By Neil S. Ende
Unlike most business relationships, where the party with the direct relationship controls the customer, telecom agents do not have this luxury. To the contrary, because the role of a telecom agent typically is limited to acquiring customers for the carrier, an agent generally does not have any proprietary interest in the customer or control over the customer relationship.
An agent’s rights are purely derivative and only exist to the extent granted in the agent agreement. And, because agent agreements often limit the time period in which commission payments are paid to the term of the agreement itself, an agent may forego long-term commission income even when the carrier’s relationship with the customer, and the income flowing from that relationship, continues well beyond that term.
Even worse, many agent agreements contain restrictive non-compete terms that prevent the agent from communicating with, let alone seeking to sell other services to these customers both during and for years beyond the term of the agreement. The combination of strict limitations on commission payments to the term of the agreement and aggressive non-compete terms can wall off an agent from the opportunity to derive a long-term revenue stream and/or obtain the full value of its customer base.
However, there are a number of business and legal tools that can be employed to enhance the opportunities for agents to maximize their opportunity to greatly enhance these revenues and value.
Evergreen clauses are the most common mechanism used to extend the period in which an agent obtains commission payments. Although these clauses come in various forms, as a general matter, they provide that commission payments will continue to be made on revenues obtained from customers brought in by an agent following the expiration or termination of the agent agreement.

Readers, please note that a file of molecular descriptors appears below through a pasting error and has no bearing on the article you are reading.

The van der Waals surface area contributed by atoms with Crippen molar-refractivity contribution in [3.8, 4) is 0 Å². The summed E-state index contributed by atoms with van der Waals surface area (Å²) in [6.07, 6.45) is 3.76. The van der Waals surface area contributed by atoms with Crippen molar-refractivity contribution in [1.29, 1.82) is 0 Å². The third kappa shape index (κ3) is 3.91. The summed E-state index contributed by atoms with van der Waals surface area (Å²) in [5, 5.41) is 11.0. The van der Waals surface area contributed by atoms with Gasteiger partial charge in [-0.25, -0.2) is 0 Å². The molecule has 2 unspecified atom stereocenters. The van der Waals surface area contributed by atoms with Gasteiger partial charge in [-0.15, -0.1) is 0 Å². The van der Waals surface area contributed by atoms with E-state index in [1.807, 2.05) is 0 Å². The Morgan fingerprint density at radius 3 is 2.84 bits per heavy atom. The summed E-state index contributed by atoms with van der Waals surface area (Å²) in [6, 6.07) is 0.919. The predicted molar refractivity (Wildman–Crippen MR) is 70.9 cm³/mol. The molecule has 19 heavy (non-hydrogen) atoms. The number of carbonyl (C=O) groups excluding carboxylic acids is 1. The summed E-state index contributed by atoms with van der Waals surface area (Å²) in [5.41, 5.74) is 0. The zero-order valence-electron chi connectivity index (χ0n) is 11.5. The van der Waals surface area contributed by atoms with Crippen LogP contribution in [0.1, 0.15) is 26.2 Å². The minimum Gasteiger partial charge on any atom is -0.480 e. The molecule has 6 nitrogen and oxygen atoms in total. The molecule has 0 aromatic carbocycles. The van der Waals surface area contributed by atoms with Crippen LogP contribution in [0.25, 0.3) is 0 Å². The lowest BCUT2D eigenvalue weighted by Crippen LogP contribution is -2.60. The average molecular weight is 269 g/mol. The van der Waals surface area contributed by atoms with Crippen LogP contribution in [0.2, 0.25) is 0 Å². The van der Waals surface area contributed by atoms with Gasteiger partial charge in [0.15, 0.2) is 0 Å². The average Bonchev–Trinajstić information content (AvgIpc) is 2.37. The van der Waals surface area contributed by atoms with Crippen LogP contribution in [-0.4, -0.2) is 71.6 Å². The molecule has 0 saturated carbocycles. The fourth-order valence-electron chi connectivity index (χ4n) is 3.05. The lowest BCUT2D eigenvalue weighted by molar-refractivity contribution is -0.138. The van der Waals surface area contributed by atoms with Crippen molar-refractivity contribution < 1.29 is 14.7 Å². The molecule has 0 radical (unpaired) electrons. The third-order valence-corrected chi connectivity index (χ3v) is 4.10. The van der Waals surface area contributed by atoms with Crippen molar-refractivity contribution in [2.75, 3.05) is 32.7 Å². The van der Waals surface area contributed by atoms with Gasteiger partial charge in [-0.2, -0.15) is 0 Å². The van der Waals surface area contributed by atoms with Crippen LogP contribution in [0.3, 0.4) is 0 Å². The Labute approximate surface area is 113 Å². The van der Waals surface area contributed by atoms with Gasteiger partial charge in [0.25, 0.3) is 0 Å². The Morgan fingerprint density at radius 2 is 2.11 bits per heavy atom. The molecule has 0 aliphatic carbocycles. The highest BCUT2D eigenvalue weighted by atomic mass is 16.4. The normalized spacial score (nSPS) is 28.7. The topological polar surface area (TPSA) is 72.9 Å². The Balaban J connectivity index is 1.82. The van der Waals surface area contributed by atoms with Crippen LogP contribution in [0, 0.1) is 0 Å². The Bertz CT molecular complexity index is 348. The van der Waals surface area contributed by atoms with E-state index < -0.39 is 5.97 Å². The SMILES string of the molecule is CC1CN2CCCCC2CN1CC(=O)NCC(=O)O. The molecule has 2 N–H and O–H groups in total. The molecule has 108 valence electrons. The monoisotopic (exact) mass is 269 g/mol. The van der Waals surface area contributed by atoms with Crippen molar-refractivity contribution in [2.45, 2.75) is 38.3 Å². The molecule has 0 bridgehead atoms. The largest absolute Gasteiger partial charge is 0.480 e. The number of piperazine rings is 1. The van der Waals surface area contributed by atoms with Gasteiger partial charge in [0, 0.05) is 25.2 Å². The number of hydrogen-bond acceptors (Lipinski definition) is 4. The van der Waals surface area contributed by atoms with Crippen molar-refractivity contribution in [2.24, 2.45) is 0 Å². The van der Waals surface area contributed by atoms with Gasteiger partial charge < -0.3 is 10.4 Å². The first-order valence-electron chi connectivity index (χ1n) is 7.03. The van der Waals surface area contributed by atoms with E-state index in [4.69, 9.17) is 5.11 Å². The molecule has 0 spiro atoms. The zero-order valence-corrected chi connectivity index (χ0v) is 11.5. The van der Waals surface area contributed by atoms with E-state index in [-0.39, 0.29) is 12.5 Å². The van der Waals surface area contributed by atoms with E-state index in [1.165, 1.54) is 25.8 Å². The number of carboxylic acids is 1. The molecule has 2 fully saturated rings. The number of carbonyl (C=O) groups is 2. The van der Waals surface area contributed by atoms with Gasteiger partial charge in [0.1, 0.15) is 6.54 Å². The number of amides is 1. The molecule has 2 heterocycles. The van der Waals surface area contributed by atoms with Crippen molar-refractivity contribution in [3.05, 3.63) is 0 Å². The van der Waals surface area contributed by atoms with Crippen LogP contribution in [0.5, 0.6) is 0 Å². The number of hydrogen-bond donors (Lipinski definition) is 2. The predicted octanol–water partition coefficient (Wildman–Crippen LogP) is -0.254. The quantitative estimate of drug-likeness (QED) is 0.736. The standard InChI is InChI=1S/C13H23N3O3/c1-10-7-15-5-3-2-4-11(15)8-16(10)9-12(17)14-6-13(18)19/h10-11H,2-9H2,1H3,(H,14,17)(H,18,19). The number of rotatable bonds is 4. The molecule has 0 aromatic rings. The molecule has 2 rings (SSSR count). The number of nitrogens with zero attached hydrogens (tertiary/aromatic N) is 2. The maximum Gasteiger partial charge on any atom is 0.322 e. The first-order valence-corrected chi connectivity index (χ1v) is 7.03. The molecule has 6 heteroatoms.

In considering an evergreen clause, it is essential to be vigilant not only that the words of the clause itself accurately set forth the agreed-upon terms, but also that the intended effect of the clause is not jeopardized by other provisions of the agreement. Thus, for example, it is critical that the clause specifically provide that, while an event of termination may permit the carrier to refuse to take on new customers from the agent, it does not void the obligation to pay commissions under the evergreen clause on revenues derived from existing customers. The evergreen clause also should carefully define the period in which commission payments will continue to be made, address the obligation to pay commissions on additional and/or new services ordered by the customer following termination as well as the impact of the expiration of any term commitment and/or renewal of the underlying customer agreement.
If written correctly, and contained in a properly crafted overall agreement, evergreen clauses can substantially increase the period in which commission payments are received and thus the value of the customer base both in the near and long terms.